Sweet Potato Cake from Dominican Street Vendor
With all the Dominican restaurants in the Bronx, you’d think it’d be easier to find a dessert that isn’t a pre-made slice of tres leches cake or flan. This anonymous street vendor serves up several traditional sweets you'll be hard pressed to find elsewhere. My favorite was her sweet potato cake. Flavored with cinnamon and cloves, its dense but moist, with a subtle sweetness drawn from the batata. Read more »
Burek at Giovanni's, Belmont
Tony & Tina’s has been a favorite pilgrimage of New York’s food-obsessed for some time and the undisputed king of burek west of the Bronx Zoo, but the quality has declined over the last few years. Giovanni’s, another pizzeria-cum-burektorja, began offering burek as well, has usurped that crown with their wood-fired gems. The phyllo is shatter-crisp, the fillings much more creatively flavored. So much beef burek is overloaded with black pepper and tastes like Hamburg Helper, but here roasted garlic, seriously beefy flavor, and a more cautious hand make for the first beef burek I’d come back for. Read more »
Sweet Potato Leaf Stew at Bate
Bate has consistently produced the best West African food in the Bronx for almost four years now. Like most restaurants serving this cuisine, lunch is limited to two to three dishes drawn from a larger menu. On Tuesdays and Saturdays you’ll find their sweet potato leaf stew, served with smoked turkey and goat, and—here’s the kicker—flavored with fakoye, a rare Malian herb that has a fermented, musky flavor reminiscent of pu ehr tea. It’s one of your few chances to try the herb in New York City, and a deliciously earthy one at that. Read more »
N'duja from Calabria Pork Store
Calabria Pork Store is, hands down, one of my favorite places on the planet. It's maintained its old world aesthetic into the 21st century—I mean, what other pork store in New York functions as a cave? Sopresatta is their specialty, but you shouldn't leave without some of their housemade n'duja either. A Calabrian speciality, think of it like a sharply spicy, incredibly moist, and porky pâté. Read more »
Chili Rellenos from La Morada
La Morada's chili rellenos are some of the best I've had in New York. Available daily, as either jalapeño or poblano peppers, they aren't chilies blitzed by the fryer into submission. Stuffed with the mildly sweet, fresh cheese queso de tropico, they're best when served in this sauce of tomatoes, onion, and serrano peppers. Soupy and rich, it packed a punch of delightful sweetness and a subtle but racy heat. Read more »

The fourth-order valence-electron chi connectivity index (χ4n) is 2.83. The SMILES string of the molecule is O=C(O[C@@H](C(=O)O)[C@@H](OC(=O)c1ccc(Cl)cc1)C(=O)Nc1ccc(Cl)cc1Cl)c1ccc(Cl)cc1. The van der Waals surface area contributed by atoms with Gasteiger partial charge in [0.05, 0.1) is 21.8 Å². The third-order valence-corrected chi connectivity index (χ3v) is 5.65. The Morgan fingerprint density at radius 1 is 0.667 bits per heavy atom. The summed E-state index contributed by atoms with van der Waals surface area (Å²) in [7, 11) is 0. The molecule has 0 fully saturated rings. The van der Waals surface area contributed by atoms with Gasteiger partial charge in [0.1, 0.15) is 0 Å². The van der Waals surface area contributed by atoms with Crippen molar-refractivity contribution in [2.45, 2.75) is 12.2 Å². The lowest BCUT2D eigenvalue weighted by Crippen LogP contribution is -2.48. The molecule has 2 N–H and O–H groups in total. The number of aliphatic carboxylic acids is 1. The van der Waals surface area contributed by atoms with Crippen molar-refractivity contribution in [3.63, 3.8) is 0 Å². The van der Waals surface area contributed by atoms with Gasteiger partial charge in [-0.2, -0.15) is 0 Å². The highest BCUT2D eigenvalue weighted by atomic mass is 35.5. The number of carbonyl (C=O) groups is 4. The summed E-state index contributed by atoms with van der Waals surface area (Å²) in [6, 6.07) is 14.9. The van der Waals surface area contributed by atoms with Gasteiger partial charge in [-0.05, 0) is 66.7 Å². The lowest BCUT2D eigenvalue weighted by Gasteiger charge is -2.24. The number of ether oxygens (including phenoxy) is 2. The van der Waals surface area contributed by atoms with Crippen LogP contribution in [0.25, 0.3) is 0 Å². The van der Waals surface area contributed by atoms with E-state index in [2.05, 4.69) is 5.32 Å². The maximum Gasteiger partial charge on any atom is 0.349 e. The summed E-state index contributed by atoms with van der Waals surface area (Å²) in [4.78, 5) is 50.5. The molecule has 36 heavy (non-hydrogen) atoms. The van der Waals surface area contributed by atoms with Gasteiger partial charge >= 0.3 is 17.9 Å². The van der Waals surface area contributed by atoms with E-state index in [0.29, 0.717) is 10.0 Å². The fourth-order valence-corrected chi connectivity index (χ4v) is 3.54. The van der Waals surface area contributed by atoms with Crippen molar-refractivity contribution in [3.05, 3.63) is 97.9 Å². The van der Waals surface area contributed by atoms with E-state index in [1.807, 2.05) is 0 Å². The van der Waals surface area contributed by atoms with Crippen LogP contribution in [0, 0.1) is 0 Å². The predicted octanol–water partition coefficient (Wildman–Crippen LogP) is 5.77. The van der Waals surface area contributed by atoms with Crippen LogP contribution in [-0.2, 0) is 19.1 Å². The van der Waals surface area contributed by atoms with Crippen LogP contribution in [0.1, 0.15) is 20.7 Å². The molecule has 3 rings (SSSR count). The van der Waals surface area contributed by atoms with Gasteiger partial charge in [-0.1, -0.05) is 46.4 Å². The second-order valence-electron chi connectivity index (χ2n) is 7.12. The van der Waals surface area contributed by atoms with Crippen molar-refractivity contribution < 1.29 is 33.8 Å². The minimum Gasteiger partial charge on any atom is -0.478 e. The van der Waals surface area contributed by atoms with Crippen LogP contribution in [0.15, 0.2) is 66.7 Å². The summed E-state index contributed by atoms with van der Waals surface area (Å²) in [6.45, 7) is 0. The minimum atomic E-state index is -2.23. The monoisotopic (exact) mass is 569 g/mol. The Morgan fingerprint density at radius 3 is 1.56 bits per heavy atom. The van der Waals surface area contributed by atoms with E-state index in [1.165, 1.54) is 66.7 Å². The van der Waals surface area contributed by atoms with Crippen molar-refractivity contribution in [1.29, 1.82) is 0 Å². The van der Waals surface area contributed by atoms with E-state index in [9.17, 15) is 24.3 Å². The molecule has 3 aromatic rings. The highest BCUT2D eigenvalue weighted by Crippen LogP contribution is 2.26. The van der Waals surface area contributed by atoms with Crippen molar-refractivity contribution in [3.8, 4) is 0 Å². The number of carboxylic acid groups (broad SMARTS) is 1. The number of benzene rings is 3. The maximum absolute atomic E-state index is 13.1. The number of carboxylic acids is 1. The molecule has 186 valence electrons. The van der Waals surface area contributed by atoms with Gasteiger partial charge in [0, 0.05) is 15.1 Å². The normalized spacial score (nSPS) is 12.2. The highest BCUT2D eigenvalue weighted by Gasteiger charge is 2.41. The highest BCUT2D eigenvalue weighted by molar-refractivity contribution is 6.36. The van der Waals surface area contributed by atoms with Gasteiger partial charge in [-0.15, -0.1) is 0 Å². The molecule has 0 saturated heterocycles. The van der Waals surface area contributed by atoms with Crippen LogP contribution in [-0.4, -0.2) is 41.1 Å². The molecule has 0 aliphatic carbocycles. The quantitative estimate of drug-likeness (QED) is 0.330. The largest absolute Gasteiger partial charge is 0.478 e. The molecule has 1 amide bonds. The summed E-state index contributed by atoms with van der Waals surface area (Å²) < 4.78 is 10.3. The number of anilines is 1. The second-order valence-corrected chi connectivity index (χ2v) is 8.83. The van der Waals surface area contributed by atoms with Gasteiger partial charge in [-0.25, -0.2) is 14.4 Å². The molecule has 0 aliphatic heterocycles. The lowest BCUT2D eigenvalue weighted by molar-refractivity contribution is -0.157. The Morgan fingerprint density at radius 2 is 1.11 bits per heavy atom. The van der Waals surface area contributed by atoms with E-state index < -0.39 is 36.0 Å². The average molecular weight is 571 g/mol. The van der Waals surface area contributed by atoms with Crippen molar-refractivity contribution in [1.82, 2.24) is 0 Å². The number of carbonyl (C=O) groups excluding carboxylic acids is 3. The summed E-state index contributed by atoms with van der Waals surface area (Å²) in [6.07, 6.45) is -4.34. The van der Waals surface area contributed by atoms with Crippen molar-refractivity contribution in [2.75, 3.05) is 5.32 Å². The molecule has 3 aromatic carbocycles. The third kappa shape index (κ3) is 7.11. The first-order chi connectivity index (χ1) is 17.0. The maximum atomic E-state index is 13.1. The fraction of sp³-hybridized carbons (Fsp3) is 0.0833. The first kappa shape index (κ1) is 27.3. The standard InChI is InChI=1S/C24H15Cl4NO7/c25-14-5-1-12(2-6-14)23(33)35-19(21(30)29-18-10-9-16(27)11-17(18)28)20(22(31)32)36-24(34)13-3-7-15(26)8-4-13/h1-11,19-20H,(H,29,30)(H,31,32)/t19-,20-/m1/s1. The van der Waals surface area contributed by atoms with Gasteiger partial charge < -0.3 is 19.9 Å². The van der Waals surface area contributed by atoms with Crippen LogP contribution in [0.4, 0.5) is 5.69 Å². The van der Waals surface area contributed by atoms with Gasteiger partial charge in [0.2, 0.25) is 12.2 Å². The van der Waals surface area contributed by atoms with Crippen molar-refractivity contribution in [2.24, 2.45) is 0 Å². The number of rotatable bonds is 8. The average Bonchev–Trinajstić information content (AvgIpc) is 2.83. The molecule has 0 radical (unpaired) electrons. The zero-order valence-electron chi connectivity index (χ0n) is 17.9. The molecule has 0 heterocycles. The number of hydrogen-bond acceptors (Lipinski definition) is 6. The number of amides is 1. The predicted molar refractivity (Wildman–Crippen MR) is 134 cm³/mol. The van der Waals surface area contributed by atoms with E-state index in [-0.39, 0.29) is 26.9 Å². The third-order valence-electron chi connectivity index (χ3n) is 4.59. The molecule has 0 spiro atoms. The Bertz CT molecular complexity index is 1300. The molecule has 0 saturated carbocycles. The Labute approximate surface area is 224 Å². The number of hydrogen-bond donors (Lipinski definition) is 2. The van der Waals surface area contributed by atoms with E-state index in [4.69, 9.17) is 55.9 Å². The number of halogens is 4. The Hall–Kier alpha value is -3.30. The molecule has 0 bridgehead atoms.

Oaxacan Specialties from La Morada
You won't find them everyday, and you might have to request them made on a special day, but La Morada cooks up several Oaxacan moles and other dishes you won't find elsewhere in the Bronx. Especially good is their mole verde (pictured), made with garlic, scallion stem, cumin, pepita (pumpkin seeds), cilantro, and jalapeños. Bright and refreshing with a prickly heat, it's so delicious you'll want to drink the sauce from your plate. Read more »
Roast Pork at Saigon Market
Monfongo Al Pilon at 188 Cuchifritos
The mofongo at 188 Cuchifritos could be the Bronx's best. Get yours with chicharrones y queso, a trifecta of fried, fried, and fried. The cheese and chicharrones are served on the side and mixed into the plantains, which have a deliciously uneven texture and are lightly seasoned with a vinegar-forward pique criollo. This is comfort food of the highest order.
Alcapurrias at Mama Isabella's
Good alcapurrias, like any fritter, need to be served fresh lest they lose their virtues. Too many are left to die under the heat lamp, but exemplar renditions are worth all the misses. Mama Isabella's is at the top of their game in the Bronx, with a crisp shell that has a surprising amount of give and a slightly sweet, beefy filling that slips out as easily as molten cheese. You'll have to wait until spring for these, but in the meantime Lechonera La Piraña offers a very adequate alternative. Read more »
Mafe at Saloum
When 167th Street’s Maryway closed, the Bronx lost its best mafe. We’d been searching for a worthy heir even since, and found one in the mafe peddled by Saloum. This is not the gloppy, one-note, too-heavy-on-peanut butter-and-extra-light-on-everything-else mafe you may have encountered in Harlem.
You'll be spooning the sauce over rice, too busy relishing the just slightly sweet, comfortingly rich, and seductively earthy flavor to notice the sneaky heat as it creeps up on you. The heat is never blistering, just a faint, mellow hum of capsaicin.